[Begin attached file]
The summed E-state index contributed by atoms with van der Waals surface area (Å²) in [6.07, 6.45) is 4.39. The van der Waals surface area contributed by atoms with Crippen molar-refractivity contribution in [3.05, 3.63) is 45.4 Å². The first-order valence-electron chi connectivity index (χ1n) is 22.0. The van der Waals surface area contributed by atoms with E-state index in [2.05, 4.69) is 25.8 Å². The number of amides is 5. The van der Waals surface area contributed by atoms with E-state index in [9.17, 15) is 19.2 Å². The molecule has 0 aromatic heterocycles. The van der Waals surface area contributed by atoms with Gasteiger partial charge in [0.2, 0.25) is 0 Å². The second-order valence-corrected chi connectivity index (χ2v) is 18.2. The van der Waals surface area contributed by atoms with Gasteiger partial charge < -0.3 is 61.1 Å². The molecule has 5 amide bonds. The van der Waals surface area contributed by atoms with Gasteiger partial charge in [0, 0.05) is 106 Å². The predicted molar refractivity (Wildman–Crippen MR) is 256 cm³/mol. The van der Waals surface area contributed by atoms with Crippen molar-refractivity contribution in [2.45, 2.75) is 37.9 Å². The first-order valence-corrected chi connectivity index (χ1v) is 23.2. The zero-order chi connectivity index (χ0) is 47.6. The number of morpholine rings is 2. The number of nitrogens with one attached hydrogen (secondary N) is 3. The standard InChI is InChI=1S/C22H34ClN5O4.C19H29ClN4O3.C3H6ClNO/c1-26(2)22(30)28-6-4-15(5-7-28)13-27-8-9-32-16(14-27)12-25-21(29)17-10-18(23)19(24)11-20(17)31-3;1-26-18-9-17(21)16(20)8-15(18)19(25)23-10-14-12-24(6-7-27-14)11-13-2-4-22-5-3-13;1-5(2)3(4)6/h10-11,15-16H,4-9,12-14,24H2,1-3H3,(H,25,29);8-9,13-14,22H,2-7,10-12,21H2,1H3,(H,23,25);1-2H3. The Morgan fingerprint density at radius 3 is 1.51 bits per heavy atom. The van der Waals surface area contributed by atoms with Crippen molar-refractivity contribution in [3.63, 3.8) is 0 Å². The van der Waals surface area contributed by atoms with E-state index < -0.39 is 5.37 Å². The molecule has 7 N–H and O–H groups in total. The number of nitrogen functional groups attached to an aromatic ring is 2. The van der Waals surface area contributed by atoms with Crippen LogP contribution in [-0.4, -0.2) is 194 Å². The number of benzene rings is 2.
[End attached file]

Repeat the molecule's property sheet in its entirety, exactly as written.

The summed E-state index contributed by atoms with van der Waals surface area (Å²) in [6.07, 6.45) is 4.39. The van der Waals surface area contributed by atoms with Crippen molar-refractivity contribution in [3.05, 3.63) is 45.4 Å². The first-order valence-electron chi connectivity index (χ1n) is 22.0. The van der Waals surface area contributed by atoms with E-state index in [2.05, 4.69) is 25.8 Å². The number of amides is 5. The van der Waals surface area contributed by atoms with E-state index in [9.17, 15) is 19.2 Å². The molecule has 0 aromatic heterocycles. The van der Waals surface area contributed by atoms with Gasteiger partial charge in [0.2, 0.25) is 0 Å². The second-order valence-corrected chi connectivity index (χ2v) is 18.2. The van der Waals surface area contributed by atoms with Gasteiger partial charge < -0.3 is 61.1 Å². The molecule has 5 amide bonds. The van der Waals surface area contributed by atoms with Gasteiger partial charge in [0, 0.05) is 106 Å². The predicted molar refractivity (Wildman–Crippen MR) is 256 cm³/mol. The van der Waals surface area contributed by atoms with Crippen molar-refractivity contribution in [2.45, 2.75) is 37.9 Å². The first-order valence-corrected chi connectivity index (χ1v) is 23.2. The zero-order chi connectivity index (χ0) is 47.6. The number of morpholine rings is 2. The number of nitrogens with one attached hydrogen (secondary N) is 3. The standard InChI is InChI=1S/C22H34ClN5O4.C19H29ClN4O3.C3H6ClNO/c1-26(2)22(30)28-6-4-15(5-7-28)13-27-8-9-32-16(14-27)12-25-21(29)17-10-18(23)19(24)11-20(17)31-3;1-26-18-9-17(21)16(20)8-15(18)19(25)23-10-14-12-24(6-7-27-14)11-13-2-4-22-5-3-13;1-5(2)3(4)6/h10-11,15-16H,4-9,12-14,24H2,1-3H3,(H,25,29);8-9,13-14,22H,2-7,10-12,21H2,1H3,(H,23,25);1-2H3. The Morgan fingerprint density at radius 3 is 1.51 bits per heavy atom. The van der Waals surface area contributed by atoms with Crippen molar-refractivity contribution in [3.63, 3.8) is 0 Å². The van der Waals surface area contributed by atoms with E-state index < -0.39 is 5.37 Å². The molecule has 7 N–H and O–H groups in total. The number of nitrogen functional groups attached to an aromatic ring is 2. The van der Waals surface area contributed by atoms with Crippen LogP contribution in [-0.4, -0.2) is 194 Å². The number of benzene rings is 2.